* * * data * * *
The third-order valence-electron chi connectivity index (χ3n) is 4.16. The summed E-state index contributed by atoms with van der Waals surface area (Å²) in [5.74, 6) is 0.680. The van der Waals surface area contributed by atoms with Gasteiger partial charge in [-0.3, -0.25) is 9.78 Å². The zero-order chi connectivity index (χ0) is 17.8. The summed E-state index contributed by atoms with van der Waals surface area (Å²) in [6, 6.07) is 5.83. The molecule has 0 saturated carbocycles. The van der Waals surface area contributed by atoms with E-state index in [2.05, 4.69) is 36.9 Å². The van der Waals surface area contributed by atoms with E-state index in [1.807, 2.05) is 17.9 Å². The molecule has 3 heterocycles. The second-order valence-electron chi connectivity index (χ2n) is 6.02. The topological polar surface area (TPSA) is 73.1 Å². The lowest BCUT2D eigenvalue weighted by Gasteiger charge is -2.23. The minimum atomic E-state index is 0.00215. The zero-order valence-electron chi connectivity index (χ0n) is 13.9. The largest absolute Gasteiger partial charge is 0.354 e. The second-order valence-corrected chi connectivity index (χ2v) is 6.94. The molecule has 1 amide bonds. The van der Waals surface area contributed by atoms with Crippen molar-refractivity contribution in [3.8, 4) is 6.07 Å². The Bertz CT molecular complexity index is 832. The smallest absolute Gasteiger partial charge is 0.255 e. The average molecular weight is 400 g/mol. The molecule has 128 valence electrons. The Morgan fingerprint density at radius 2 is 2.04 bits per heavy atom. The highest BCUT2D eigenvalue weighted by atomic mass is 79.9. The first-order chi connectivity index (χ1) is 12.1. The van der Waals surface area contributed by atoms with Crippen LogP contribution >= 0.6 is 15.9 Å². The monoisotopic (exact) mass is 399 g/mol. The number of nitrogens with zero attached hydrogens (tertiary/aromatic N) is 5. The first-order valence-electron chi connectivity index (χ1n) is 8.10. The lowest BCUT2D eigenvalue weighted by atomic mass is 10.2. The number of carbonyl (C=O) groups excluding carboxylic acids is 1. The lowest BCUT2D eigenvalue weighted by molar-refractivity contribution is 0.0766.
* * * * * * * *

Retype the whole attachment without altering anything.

The third-order valence-electron chi connectivity index (χ3n) is 4.16. The summed E-state index contributed by atoms with van der Waals surface area (Å²) in [5.74, 6) is 0.680. The van der Waals surface area contributed by atoms with Gasteiger partial charge in [-0.3, -0.25) is 9.78 Å². The zero-order chi connectivity index (χ0) is 17.8. The summed E-state index contributed by atoms with van der Waals surface area (Å²) in [6, 6.07) is 5.83. The molecule has 0 saturated carbocycles. The van der Waals surface area contributed by atoms with E-state index in [2.05, 4.69) is 36.9 Å². The van der Waals surface area contributed by atoms with E-state index in [1.807, 2.05) is 17.9 Å². The molecule has 3 heterocycles. The second-order valence-electron chi connectivity index (χ2n) is 6.02. The topological polar surface area (TPSA) is 73.1 Å². The lowest BCUT2D eigenvalue weighted by Gasteiger charge is -2.23. The minimum atomic E-state index is 0.00215. The zero-order valence-electron chi connectivity index (χ0n) is 13.9. The largest absolute Gasteiger partial charge is 0.354 e. The second-order valence-corrected chi connectivity index (χ2v) is 6.94. The molecule has 1 amide bonds. The van der Waals surface area contributed by atoms with Crippen molar-refractivity contribution in [3.8, 4) is 6.07 Å². The Bertz CT molecular complexity index is 832. The smallest absolute Gasteiger partial charge is 0.255 e. The average molecular weight is 400 g/mol. The molecule has 128 valence electrons. The Morgan fingerprint density at radius 2 is 2.04 bits per heavy atom. The highest BCUT2D eigenvalue weighted by atomic mass is 79.9. The first-order chi connectivity index (χ1) is 12.1. The van der Waals surface area contributed by atoms with Crippen LogP contribution >= 0.6 is 15.9 Å². The monoisotopic (exact) mass is 399 g/mol. The number of nitrogens with zero attached hydrogens (tertiary/aromatic N) is 5. The first-order valence-electron chi connectivity index (χ1n) is 8.10. The lowest BCUT2D eigenvalue weighted by atomic mass is 10.2. The number of carbonyl (C=O) groups excluding carboxylic acids is 1. The lowest BCUT2D eigenvalue weighted by molar-refractivity contribution is 0.0766.